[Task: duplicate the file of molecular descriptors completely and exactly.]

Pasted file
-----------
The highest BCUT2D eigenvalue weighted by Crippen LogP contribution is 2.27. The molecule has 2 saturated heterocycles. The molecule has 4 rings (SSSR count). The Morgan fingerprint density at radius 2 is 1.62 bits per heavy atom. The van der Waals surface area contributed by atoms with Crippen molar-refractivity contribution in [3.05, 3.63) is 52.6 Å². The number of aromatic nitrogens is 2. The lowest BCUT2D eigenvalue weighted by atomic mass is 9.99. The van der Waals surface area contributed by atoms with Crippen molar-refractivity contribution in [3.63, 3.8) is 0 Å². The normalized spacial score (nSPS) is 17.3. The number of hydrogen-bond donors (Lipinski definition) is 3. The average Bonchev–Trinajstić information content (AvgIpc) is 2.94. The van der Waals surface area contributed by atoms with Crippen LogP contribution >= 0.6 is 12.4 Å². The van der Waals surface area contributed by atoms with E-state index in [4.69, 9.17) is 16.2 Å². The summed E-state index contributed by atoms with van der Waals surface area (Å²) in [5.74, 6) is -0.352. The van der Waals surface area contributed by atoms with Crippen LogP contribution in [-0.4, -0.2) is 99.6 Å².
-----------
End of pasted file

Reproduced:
The highest BCUT2D eigenvalue weighted by Crippen LogP contribution is 2.27. The molecule has 2 saturated heterocycles. The molecule has 4 rings (SSSR count). The Morgan fingerprint density at radius 2 is 1.62 bits per heavy atom. The van der Waals surface area contributed by atoms with Crippen molar-refractivity contribution in [3.05, 3.63) is 52.6 Å². The number of aromatic nitrogens is 2. The lowest BCUT2D eigenvalue weighted by atomic mass is 9.99. The van der Waals surface area contributed by atoms with Crippen molar-refractivity contribution in [3.63, 3.8) is 0 Å². The normalized spacial score (nSPS) is 17.3. The number of hydrogen-bond donors (Lipinski definition) is 3. The average Bonchev–Trinajstić information content (AvgIpc) is 2.94. The van der Waals surface area contributed by atoms with Crippen LogP contribution >= 0.6 is 12.4 Å². The van der Waals surface area contributed by atoms with E-state index in [4.69, 9.17) is 16.2 Å². The summed E-state index contributed by atoms with van der Waals surface area (Å²) in [5.74, 6) is -0.352. The van der Waals surface area contributed by atoms with Crippen LogP contribution in [-0.4, -0.2) is 99.6 Å².